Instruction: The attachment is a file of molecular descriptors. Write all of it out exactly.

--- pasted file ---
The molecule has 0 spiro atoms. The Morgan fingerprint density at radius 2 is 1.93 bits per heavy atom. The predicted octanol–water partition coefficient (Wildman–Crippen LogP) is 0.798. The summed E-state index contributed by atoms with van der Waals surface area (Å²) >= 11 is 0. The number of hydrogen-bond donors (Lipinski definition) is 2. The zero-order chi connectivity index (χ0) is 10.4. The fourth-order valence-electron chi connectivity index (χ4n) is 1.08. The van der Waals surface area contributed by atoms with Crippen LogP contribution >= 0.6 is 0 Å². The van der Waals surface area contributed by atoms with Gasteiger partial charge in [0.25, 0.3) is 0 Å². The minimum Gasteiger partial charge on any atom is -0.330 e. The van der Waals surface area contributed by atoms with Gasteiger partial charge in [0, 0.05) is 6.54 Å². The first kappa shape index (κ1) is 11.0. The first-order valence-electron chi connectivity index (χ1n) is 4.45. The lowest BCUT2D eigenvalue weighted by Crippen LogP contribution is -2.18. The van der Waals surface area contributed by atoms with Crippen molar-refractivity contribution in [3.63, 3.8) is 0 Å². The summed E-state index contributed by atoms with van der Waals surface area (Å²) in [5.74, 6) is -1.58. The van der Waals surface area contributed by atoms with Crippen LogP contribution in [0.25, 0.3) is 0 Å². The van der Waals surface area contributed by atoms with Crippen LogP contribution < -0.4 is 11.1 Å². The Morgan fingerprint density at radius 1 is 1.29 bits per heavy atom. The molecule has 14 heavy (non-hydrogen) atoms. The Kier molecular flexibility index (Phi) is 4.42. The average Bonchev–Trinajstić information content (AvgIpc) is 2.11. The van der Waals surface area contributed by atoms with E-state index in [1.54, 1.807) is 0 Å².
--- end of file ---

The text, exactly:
The molecule has 0 spiro atoms. The Morgan fingerprint density at radius 2 is 1.93 bits per heavy atom. The predicted octanol–water partition coefficient (Wildman–Crippen LogP) is 0.798. The summed E-state index contributed by atoms with van der Waals surface area (Å²) >= 11 is 0. The number of hydrogen-bond donors (Lipinski definition) is 2. The zero-order chi connectivity index (χ0) is 10.4. The fourth-order valence-electron chi connectivity index (χ4n) is 1.08. The van der Waals surface area contributed by atoms with Crippen LogP contribution >= 0.6 is 0 Å². The van der Waals surface area contributed by atoms with Gasteiger partial charge in [0.25, 0.3) is 0 Å². The minimum Gasteiger partial charge on any atom is -0.330 e. The van der Waals surface area contributed by atoms with Gasteiger partial charge in [0, 0.05) is 6.54 Å². The first kappa shape index (κ1) is 11.0. The first-order valence-electron chi connectivity index (χ1n) is 4.45. The lowest BCUT2D eigenvalue weighted by Crippen LogP contribution is -2.18. The van der Waals surface area contributed by atoms with Crippen molar-refractivity contribution in [3.63, 3.8) is 0 Å². The summed E-state index contributed by atoms with van der Waals surface area (Å²) in [5.74, 6) is -1.58. The van der Waals surface area contributed by atoms with Crippen LogP contribution in [0.25, 0.3) is 0 Å². The van der Waals surface area contributed by atoms with Crippen LogP contribution < -0.4 is 11.1 Å². The Morgan fingerprint density at radius 1 is 1.29 bits per heavy atom. The molecule has 14 heavy (non-hydrogen) atoms. The Kier molecular flexibility index (Phi) is 4.42. The average Bonchev–Trinajstić information content (AvgIpc) is 2.11. The van der Waals surface area contributed by atoms with E-state index in [1.54, 1.807) is 0 Å².